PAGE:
SAR/QSAR methods in public health practice.

Abstract

Methods of (Quantitative) Structure-Activity Relationship ((Q)SAR) modeling play an important and active role in ATSDR programs in support of the Agency mission to protect human populations from exposure to environmental contaminants. They are used for cross-chemical extrapolation to complement the traditional toxicological approach when chemical-specific information is unavailable. SAR and QSAR methods are used to investigate adverse health effects and exposure levels, bioavailability, and pharmacokinetic properties of hazardous chemical compounds. They are applied as a part of an integrated systematic approach in the development of Health Guidance Values (HGVs), such as ATSDR Minimal Risk Levels, which are used to protect populations exposed to toxic chemicals at hazardous waste sites. (Q)SAR analyses are incorporated into ATSDR documents (such as the toxicological profiles and chemical-specific health consultations) to support environmental health assessments, prioritization of environmental chemical hazards, and to improve study design, when filling the priority data needs (PDNs) as mandated by Congress, in instances when experimental information is insufficient. These cases are illustrated by several examples, which explain how ATSDR applies (Q)SAR methods in public health practice.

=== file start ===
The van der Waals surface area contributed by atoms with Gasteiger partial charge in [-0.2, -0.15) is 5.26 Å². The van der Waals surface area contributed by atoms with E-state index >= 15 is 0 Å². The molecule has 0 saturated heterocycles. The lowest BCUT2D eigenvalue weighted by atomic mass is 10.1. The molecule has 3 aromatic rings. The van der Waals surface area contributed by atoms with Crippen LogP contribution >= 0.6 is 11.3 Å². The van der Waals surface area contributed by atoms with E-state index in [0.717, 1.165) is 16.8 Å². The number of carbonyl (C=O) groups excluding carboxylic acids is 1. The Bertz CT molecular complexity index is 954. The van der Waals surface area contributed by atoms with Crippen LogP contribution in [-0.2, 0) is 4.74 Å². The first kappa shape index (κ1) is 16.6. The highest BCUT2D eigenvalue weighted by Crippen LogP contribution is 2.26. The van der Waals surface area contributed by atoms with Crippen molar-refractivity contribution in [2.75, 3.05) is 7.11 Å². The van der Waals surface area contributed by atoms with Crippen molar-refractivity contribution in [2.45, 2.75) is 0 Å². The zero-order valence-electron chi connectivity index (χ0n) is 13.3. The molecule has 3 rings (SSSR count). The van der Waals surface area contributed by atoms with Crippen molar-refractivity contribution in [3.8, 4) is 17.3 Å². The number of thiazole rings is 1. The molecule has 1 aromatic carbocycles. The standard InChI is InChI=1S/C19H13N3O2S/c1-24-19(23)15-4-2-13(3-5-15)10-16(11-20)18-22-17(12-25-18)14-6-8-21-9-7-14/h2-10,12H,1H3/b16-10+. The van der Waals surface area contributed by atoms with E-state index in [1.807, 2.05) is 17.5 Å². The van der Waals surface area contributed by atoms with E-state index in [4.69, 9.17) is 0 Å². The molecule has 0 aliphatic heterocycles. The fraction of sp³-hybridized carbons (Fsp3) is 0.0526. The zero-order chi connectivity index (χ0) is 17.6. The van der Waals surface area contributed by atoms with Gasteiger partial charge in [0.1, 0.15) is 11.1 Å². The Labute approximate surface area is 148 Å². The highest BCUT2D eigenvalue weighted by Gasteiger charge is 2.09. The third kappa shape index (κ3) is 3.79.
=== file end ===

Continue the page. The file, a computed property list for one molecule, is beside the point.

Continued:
DOI: 10.1016/j.taap.2010.10.017

Statistics

0102030201220132014201520162017
Citations per Year

52 Citations

Semantic Scholar estimates that this publication has 52 citations based on the available data.

See our FAQ for additional information.

Cite this paper

@article{Demchuk2011SARQSARMI, title={SAR/QSAR methods in public health practice.}, author={Eugene Demchuk and Patricia Bolivar Ruiz and Selene Chou and Bruce A . Fowler}, journal={Toxicology and applied pharmacology}, year={2011}, volume={254 2}, pages={192-7} }